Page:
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Abu al-Saqr Abd al-Aziz ibn Uthman ibn Ali al-Qabisi, generally known as Al-Qabisi, (Latinised as Alchabitius or Alcabitius), and sometimes known as Alchabiz, Abdelazys, Abdilaziz (Arabic: 'Abd al-Azîz, عبدالعزيز القبيصي), (died 967) was a muslim astrologer, astronomer and mathematician.


Originally from Qabisa in Iraq,[1] Alchabitius later went to Aleppo where he worked for and lived in the palace of Sayf al-Dawla. He died in 967.[2]


Al-Qabisi is best known for his treatise on judicial astrology, Introduction to the Art of Judgments of the Stars.[2] This was dedicated to the Emir of Aleppo, Prince Sayf al-Dawla,[3] and survives in at least twenty-five Arabic manuscripts, and over two hundred manuscripts of its Latin translation, with twelve printed editions of the Latin work between 1473 and 1521.[3]:1 The Arabic text has received at least three Latin translations, which attracted several commentaries and were, in turn, translated into other European languages. In the 12th century it was translated by Johannes Hispalensis. In 1512 it was published by Melchiorre Sessa in Venice.[2] The 1473 copy, and others up until 1521, features writing about Al-Qabisi by John of Saxony.[2][4]

Al-Qabisi wrote a modest book on arithmetic, "Risala fi anwâ' al-‘adad" (Treatise on the kinds of numbers), in which he discusses Euclid's perfect numbers and how to form them, and Thābit ibn Qurra's theorem on amicable numbers.[5]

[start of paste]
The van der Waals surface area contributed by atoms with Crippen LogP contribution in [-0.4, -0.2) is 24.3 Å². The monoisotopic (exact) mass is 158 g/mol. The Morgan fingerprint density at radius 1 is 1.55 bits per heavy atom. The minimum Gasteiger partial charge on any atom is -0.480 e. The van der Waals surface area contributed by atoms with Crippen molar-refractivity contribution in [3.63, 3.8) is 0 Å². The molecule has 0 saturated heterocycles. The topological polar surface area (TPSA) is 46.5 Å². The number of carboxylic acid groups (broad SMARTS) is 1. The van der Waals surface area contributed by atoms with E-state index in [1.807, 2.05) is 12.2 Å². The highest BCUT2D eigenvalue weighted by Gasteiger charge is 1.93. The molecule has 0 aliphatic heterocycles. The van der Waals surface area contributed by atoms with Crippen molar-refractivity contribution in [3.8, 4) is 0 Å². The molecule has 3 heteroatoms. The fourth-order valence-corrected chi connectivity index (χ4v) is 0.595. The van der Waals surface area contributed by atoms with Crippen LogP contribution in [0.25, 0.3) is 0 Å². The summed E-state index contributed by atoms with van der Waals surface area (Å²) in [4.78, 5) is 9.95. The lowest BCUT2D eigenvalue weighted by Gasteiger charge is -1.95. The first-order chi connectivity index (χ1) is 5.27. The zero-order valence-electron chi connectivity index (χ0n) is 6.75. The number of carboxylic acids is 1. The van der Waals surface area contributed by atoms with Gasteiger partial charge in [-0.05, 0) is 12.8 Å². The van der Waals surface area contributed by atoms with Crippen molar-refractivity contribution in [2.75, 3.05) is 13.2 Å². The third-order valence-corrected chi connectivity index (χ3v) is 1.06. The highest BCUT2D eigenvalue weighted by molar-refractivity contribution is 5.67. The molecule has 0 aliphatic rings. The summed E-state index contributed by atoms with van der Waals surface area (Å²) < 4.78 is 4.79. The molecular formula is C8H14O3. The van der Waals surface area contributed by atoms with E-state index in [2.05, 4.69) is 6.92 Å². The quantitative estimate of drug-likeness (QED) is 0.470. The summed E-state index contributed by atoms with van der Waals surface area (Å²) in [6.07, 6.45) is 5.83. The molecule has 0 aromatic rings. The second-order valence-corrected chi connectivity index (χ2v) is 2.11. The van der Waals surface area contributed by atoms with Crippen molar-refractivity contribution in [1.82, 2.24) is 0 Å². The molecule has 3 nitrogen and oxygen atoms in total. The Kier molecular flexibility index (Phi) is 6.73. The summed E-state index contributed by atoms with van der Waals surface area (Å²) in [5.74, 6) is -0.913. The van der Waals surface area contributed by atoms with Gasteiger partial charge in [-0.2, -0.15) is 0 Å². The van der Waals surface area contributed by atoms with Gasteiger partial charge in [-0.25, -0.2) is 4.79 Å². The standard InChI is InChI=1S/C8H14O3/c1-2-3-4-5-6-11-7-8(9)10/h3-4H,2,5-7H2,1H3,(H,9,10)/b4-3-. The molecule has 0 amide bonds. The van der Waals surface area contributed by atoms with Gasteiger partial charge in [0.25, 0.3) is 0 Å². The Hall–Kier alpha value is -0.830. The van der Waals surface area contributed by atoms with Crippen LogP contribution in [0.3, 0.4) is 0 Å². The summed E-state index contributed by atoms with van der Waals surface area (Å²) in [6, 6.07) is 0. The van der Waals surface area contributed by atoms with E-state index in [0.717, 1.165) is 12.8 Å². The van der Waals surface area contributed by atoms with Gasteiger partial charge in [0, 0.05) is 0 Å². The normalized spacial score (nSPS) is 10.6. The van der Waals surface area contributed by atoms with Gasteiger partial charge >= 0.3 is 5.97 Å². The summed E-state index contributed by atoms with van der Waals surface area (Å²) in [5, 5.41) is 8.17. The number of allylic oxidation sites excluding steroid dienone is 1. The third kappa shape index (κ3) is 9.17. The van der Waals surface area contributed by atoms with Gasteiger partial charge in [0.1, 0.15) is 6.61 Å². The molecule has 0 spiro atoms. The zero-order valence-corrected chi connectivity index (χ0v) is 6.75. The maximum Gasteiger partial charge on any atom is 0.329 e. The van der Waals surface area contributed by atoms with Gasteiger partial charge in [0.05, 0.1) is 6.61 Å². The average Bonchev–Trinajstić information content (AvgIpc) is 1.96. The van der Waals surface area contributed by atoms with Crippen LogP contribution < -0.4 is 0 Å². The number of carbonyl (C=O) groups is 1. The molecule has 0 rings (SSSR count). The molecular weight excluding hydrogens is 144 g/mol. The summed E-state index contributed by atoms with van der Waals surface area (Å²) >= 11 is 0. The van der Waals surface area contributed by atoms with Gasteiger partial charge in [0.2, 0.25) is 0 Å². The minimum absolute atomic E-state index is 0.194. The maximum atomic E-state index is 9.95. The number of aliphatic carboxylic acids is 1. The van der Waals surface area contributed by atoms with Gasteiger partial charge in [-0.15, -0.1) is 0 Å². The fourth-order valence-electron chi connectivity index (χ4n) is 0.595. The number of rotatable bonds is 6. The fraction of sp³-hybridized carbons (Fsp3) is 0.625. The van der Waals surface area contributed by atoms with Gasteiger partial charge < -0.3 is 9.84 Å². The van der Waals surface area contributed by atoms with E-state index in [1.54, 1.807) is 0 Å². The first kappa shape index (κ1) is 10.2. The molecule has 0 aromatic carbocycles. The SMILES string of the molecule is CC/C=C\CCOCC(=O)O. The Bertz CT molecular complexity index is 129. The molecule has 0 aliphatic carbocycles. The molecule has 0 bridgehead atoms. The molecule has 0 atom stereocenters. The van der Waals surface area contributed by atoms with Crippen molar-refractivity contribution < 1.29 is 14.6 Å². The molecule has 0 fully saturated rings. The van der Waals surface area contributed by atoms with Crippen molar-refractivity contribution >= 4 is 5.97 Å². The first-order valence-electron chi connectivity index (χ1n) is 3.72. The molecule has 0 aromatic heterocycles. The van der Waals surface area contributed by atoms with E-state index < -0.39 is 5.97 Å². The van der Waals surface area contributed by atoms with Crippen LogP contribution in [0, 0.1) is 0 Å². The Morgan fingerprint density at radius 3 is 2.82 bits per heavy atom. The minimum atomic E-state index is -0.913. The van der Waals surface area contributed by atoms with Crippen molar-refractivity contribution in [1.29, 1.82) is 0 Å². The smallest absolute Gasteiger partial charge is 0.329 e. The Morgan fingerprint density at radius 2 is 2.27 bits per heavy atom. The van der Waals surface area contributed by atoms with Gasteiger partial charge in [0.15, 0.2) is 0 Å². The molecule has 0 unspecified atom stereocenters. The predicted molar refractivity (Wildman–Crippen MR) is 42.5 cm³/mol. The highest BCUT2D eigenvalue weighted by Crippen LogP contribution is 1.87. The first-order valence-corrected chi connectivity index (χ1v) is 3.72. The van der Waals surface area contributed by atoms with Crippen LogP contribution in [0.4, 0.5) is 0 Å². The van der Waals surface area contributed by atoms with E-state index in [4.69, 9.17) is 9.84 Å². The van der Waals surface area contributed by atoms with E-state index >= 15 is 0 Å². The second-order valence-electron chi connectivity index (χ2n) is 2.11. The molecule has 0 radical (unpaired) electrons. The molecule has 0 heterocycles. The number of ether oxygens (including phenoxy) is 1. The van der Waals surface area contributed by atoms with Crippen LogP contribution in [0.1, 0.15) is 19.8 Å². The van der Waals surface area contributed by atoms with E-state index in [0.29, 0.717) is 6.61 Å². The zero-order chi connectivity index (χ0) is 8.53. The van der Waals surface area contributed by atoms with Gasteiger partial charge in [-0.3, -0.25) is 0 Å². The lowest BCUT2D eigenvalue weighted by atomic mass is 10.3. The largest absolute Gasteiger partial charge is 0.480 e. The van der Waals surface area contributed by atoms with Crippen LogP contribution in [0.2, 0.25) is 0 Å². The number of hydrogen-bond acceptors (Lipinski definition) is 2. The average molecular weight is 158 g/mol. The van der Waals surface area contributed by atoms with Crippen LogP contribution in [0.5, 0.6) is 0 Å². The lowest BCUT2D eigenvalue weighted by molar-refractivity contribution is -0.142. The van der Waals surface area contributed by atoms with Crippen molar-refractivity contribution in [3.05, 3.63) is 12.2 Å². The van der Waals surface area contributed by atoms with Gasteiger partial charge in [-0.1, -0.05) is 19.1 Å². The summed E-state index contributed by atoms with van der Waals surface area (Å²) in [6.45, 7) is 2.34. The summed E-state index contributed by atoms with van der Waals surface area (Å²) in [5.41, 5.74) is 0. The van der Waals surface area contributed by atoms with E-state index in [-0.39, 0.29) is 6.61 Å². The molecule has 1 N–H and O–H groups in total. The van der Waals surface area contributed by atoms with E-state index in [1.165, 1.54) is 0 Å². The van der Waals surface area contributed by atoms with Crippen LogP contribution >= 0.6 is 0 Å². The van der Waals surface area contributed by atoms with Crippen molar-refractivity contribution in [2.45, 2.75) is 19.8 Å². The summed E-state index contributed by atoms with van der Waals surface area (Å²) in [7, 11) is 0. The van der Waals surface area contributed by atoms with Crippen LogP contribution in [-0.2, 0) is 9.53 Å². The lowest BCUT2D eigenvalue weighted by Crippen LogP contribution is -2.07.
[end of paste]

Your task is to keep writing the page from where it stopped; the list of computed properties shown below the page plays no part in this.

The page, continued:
Other works include:[1]

  • Risala fi al-ab'âd wa-'l-ajrâm (treatise on distances and bodies)
  • Kitāb fi ithbāt ṣinā’at Aḥkām al-nujūm (On Confirming the Art of Astrology)
  • Hal al-Zîjat (Solving astronomical tables)
  • Risāla fī imtiḥān al‐munajjimīn (A treatise for the examination of astrologers)
  • Shukūk al‐Majisṭī (Doubts on the Almagest)

See also[edit]


  1. ^ a b "Qabisi".
  2. ^ a b c d "Introduction to the Art of Judgments of the Stars". World Digital Library. 1512. Retrieved 2013-07-14.
  3. ^ a b Burnett, Charles; Yamamoto, Keiji; Yano, Michio, eds. (2004). Al-Qabisi (Alcabitius): The Introduction to Astrology. London: The Warburg Institute. p. 2. ISBN 085481132X.
  4. ^ Lynn Thorndike, A History of Magic and Experimental Science, vol. 3, (New York: Columbia University Press, 1934), pp. 262-3.
  5. ^ Rashed, R. (2013). The Development of Arabic Mathematics: Between Arithmetic and Algebra. Springer. p. 281. ISBN 978-94-017-3274-1.

External links[edit]